Electronics v1: Audio Rot

A project log for Grabloop Instrument

Musical instrument to provide a fluid interface for programmatically combining audio samples on-the-fly.

Owen TruebloodOwen Trueblood 01/08/2015 at 22:140 Comments

Parts Ready for Assembly

A month ago I designed a PCB for the first version of this project. I ignored the design that I had sketched out before and decided to make things up as I went along. So an Android phone is no longer involved and all of the audio processing happens on an AVR (for challenge). I did use an Atmega32U4 (found in a donated parts bin), so there is a little extra headroom in memory and I/O compared to the parts I usually use. A cheap Nokia 3310 screen is included to show the user interface. Two joysticks and eight buttons are provided for input (future updates will make the reasoning clear). A USB connection allows new firmware to be flashed via the Arduino Leonardo bootloader. Eventually it will also allow songs, samples, programs, and other tidbits to be saved or loaded to/from a PC.


The board is assembled and I successfully flashed the Leonardo bootloader to the Atmega32U4. Unfortunately it was much more difficult to assemble the board than it should have been, because I mistakenly ordered most of my capacitors in the microscopic 0201 package instead of 0603 like I intended. The cause was my unfamiliarity with I filtered parts by 0603 and then did not double check that the results were actually 0603.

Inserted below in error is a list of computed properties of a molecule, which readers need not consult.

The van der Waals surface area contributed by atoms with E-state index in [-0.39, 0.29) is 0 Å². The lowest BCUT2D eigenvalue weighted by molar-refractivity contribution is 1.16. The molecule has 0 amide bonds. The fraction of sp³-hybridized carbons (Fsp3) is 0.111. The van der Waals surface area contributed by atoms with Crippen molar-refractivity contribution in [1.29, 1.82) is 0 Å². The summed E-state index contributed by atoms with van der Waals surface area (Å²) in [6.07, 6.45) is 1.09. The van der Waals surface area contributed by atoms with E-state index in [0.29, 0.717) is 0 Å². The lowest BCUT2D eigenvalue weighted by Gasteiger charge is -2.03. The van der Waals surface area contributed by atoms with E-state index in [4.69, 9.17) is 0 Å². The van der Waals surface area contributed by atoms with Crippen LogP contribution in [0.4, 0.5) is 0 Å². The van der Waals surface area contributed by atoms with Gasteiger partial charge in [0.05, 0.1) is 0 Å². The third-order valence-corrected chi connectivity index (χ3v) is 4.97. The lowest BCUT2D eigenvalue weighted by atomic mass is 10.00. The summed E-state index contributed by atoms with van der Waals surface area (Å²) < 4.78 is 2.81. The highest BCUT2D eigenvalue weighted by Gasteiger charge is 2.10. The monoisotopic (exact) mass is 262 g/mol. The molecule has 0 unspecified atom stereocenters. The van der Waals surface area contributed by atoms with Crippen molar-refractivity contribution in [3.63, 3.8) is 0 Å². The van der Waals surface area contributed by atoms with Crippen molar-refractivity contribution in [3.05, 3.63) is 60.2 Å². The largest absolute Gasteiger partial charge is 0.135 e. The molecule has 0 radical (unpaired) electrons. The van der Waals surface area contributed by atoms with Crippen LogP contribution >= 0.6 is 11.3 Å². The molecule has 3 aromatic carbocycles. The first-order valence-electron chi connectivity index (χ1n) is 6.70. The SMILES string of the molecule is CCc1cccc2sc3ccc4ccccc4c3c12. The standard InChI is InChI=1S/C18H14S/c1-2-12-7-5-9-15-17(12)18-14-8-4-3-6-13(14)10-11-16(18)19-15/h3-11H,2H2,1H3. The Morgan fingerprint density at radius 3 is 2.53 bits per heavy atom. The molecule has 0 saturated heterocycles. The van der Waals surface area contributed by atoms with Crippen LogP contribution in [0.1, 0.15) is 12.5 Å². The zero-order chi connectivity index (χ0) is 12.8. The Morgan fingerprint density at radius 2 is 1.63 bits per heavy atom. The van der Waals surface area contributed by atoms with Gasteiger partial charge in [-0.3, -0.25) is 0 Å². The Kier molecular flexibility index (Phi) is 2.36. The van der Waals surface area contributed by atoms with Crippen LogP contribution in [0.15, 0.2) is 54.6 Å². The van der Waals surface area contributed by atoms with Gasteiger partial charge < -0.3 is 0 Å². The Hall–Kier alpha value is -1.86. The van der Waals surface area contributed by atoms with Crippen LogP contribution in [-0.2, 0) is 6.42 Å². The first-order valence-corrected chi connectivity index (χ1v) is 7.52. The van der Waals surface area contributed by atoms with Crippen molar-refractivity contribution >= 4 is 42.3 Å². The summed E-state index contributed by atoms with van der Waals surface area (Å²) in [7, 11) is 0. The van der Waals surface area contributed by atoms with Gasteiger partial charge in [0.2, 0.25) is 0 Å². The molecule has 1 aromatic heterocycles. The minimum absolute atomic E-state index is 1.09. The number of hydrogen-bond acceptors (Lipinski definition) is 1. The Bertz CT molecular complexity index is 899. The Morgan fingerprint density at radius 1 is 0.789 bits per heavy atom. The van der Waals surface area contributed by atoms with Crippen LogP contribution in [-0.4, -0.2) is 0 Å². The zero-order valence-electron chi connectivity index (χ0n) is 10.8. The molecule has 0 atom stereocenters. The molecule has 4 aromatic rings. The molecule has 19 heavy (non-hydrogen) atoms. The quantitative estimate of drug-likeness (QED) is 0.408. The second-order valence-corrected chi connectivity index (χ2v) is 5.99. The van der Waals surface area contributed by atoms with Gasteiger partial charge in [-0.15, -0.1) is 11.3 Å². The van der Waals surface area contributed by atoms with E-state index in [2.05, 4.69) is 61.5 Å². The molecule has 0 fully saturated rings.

So I had to deal with parts so small that electostatic forces made them stick to my tweezers and iron. They were much smaller than even one 0603 pad. I got them all soldered successfully without too much fuss or frustration by nudging them into the right place and then holding them down from above with a needle while soldering. Another mistake that I made was overlooking that the USB connector and oscillator I chose have hidden pins on their bottoms. The USB pins were accessible from the side so it just took special care to get them soldered. But for the oscillator I had to do something extreme. I put a thin layer of solder on its connections and PCB pads, and then I balanced it on top of where it was to go and held a Bic lighter under that corner of the PCB for about a minute. Miraculously the solder reflowed and the oscillator was sucked into precisely the right position without any damage to the PCB. I will stow that technique for future use.

The joysticks were soldered to some roughly cut protoboard and the LCD was attached by a long ribbon cable. The joysticks are unsightly now but will look much better in the fully assembled instrument.